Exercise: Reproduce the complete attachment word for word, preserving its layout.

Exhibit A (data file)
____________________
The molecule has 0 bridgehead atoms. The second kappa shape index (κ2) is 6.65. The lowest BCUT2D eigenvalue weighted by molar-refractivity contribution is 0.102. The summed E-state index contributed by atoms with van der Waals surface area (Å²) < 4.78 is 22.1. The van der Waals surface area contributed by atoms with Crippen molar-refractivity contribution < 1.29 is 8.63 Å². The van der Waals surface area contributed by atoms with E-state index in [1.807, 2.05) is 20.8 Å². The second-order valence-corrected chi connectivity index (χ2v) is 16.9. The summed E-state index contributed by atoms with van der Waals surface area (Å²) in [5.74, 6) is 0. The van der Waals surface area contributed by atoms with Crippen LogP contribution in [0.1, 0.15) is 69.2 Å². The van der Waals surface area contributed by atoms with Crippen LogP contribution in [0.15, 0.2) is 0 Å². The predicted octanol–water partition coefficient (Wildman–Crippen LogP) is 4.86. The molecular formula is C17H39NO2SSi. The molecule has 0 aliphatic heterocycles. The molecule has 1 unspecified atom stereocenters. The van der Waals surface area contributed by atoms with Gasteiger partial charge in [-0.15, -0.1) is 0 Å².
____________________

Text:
The molecule has 0 bridgehead atoms. The second kappa shape index (κ2) is 6.65. The lowest BCUT2D eigenvalue weighted by molar-refractivity contribution is 0.102. The summed E-state index contributed by atoms with van der Waals surface area (Å²) < 4.78 is 22.1. The van der Waals surface area contributed by atoms with Crippen molar-refractivity contribution < 1.29 is 8.63 Å². The van der Waals surface area contributed by atoms with E-state index in [1.807, 2.05) is 20.8 Å². The second-order valence-corrected chi connectivity index (χ2v) is 16.9. The summed E-state index contributed by atoms with van der Waals surface area (Å²) in [5.74, 6) is 0. The van der Waals surface area contributed by atoms with Crippen LogP contribution in [0.1, 0.15) is 69.2 Å². The van der Waals surface area contributed by atoms with Crippen LogP contribution in [0.15, 0.2) is 0 Å². The predicted octanol–water partition coefficient (Wildman–Crippen LogP) is 4.86. The molecular formula is C17H39NO2SSi. The molecule has 0 aliphatic heterocycles. The molecule has 1 unspecified atom stereocenters. The van der Waals surface area contributed by atoms with Gasteiger partial charge in [-0.15, -0.1) is 0 Å².